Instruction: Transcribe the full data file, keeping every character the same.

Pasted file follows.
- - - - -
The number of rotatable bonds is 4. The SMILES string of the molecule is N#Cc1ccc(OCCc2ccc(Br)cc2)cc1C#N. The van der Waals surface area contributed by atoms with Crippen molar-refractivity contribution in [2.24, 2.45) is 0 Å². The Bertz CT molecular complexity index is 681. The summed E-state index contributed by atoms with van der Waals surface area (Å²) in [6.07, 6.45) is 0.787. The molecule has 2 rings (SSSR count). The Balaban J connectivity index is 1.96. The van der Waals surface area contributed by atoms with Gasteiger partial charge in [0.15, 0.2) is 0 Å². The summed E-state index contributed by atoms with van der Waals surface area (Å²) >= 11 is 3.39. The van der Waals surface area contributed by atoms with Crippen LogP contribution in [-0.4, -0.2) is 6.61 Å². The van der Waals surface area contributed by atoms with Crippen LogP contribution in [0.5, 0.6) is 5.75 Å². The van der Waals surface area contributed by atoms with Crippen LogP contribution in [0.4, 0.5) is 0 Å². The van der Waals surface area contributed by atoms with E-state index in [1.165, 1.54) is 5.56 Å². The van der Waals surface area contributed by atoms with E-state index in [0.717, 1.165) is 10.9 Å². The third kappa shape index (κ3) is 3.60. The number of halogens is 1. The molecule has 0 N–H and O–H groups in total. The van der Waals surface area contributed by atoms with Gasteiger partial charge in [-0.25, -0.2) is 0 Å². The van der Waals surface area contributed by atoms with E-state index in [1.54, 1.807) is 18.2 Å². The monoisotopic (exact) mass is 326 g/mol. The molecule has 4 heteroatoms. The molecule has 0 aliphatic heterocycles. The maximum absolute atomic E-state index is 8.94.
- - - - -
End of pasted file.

The number of rotatable bonds is 4. The SMILES string of the molecule is N#Cc1ccc(OCCc2ccc(Br)cc2)cc1C#N. The van der Waals surface area contributed by atoms with Crippen molar-refractivity contribution in [2.24, 2.45) is 0 Å². The Bertz CT molecular complexity index is 681. The summed E-state index contributed by atoms with van der Waals surface area (Å²) in [6.07, 6.45) is 0.787. The molecule has 2 rings (SSSR count). The Balaban J connectivity index is 1.96. The van der Waals surface area contributed by atoms with Gasteiger partial charge in [0.15, 0.2) is 0 Å². The summed E-state index contributed by atoms with van der Waals surface area (Å²) >= 11 is 3.39. The van der Waals surface area contributed by atoms with Crippen LogP contribution in [-0.4, -0.2) is 6.61 Å². The van der Waals surface area contributed by atoms with Crippen LogP contribution in [0.5, 0.6) is 5.75 Å². The van der Waals surface area contributed by atoms with Crippen LogP contribution in [0.4, 0.5) is 0 Å². The van der Waals surface area contributed by atoms with E-state index in [1.165, 1.54) is 5.56 Å². The van der Waals surface area contributed by atoms with E-state index in [0.717, 1.165) is 10.9 Å². The third kappa shape index (κ3) is 3.60. The number of halogens is 1. The molecule has 0 N–H and O–H groups in total. The van der Waals surface area contributed by atoms with Gasteiger partial charge in [-0.25, -0.2) is 0 Å². The van der Waals surface area contributed by atoms with E-state index in [1.54, 1.807) is 18.2 Å². The monoisotopic (exact) mass is 326 g/mol. The molecule has 4 heteroatoms. The molecule has 0 aliphatic heterocycles. The maximum absolute atomic E-state index is 8.94.